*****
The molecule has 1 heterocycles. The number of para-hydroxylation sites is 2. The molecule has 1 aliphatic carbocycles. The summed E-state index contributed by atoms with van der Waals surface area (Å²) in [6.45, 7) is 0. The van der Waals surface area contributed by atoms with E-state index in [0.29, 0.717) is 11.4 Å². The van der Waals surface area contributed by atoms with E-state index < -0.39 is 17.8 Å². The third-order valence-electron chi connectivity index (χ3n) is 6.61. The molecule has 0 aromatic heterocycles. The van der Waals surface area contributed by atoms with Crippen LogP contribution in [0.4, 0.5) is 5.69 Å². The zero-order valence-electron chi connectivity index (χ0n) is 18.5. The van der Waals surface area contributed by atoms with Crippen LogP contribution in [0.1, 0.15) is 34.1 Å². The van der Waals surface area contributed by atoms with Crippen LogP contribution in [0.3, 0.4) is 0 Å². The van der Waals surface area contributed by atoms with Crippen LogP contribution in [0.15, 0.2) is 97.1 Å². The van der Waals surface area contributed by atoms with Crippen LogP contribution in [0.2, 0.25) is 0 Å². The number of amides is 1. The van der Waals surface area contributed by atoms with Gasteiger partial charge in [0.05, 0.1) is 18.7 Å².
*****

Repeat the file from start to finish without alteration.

The molecule has 1 heterocycles. The number of para-hydroxylation sites is 2. The molecule has 1 aliphatic carbocycles. The summed E-state index contributed by atoms with van der Waals surface area (Å²) in [6.45, 7) is 0. The van der Waals surface area contributed by atoms with E-state index in [0.29, 0.717) is 11.4 Å². The van der Waals surface area contributed by atoms with E-state index < -0.39 is 17.8 Å². The third-order valence-electron chi connectivity index (χ3n) is 6.61. The molecule has 0 aromatic heterocycles. The van der Waals surface area contributed by atoms with Crippen LogP contribution in [0.4, 0.5) is 5.69 Å². The zero-order valence-electron chi connectivity index (χ0n) is 18.5. The van der Waals surface area contributed by atoms with Crippen LogP contribution in [0.1, 0.15) is 34.1 Å². The van der Waals surface area contributed by atoms with Crippen LogP contribution in [0.3, 0.4) is 0 Å². The van der Waals surface area contributed by atoms with Crippen LogP contribution in [0.15, 0.2) is 97.1 Å². The van der Waals surface area contributed by atoms with Crippen LogP contribution in [0.2, 0.25) is 0 Å². The number of amides is 1. The van der Waals surface area contributed by atoms with Gasteiger partial charge in [0.05, 0.1) is 18.7 Å².